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Laser syringe breakthrough hailed

A new kind of syringe has been developed by scientists that is formed solely of light and allows insoluble compounds such as genes and drugs to be injected into individual cells.

The new technique, created in a joint venture between the University of St Andrews’ Schools of Physics & Astronomy and Biology, relies on a method called “photoporation”.

Professor Kishan Dholakia, one of the lead researchers, commented: “This method has, to date, been hampered as it was necessary to focus the laser beam to a very precise and extremely small point at the cell surface – a place hard to locate.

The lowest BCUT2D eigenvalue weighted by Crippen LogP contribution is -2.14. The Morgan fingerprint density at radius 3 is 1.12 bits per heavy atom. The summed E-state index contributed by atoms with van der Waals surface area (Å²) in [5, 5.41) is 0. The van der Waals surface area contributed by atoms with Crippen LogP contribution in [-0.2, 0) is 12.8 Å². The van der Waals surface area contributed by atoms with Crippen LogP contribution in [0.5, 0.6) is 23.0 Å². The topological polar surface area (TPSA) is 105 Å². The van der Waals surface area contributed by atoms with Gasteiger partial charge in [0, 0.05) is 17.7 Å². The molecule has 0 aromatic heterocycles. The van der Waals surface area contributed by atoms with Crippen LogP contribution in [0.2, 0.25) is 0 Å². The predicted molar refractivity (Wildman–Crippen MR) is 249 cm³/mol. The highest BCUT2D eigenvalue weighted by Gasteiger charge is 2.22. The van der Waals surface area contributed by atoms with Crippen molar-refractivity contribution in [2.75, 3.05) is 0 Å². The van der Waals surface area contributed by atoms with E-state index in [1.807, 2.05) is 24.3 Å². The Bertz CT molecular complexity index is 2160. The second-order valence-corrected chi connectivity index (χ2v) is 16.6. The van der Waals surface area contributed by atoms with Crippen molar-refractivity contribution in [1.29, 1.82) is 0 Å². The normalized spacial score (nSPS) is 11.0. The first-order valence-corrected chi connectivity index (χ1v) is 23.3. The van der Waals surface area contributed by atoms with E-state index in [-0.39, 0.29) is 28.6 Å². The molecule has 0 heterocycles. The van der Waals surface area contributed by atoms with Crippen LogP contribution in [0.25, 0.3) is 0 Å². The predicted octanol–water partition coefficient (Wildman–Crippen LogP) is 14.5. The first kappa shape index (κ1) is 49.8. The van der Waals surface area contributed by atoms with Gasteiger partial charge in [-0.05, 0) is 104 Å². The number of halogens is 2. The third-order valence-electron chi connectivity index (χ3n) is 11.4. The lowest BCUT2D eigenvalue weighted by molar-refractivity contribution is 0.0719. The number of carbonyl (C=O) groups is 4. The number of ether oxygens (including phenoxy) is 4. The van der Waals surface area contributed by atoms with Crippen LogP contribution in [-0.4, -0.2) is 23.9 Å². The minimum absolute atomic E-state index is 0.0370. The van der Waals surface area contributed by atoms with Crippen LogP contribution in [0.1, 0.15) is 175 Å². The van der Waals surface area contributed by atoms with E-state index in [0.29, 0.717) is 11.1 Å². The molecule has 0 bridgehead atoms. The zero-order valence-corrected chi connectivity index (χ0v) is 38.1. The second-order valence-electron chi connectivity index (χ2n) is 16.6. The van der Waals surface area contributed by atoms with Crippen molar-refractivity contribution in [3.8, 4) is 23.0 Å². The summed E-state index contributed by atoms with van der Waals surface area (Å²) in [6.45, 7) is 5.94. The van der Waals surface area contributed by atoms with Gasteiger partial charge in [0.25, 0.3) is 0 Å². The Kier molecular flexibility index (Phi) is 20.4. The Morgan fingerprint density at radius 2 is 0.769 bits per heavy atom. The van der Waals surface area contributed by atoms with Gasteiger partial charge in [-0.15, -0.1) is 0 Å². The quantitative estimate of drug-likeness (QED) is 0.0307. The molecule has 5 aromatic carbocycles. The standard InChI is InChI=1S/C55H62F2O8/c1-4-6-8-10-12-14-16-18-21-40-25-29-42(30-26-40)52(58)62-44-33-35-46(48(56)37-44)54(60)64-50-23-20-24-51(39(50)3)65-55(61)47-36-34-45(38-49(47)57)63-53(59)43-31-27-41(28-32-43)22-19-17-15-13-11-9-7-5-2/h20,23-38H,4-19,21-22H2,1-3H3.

“However, our novel technique uses a laser beam shape that does not spread: it stays narrow and elongated.”

Fellow researcher Dr Frank Gunn-Moore agreed: “The new form of laser has the ability to target any part of a cell without the need for exact focusing and is not stopped by objects placed in its way.”

It is hoped that the discovery will give scientists the potential to treat specific diseases and to help in the development of new drugs.

Copyright Press Association 2008

University of St Andrews

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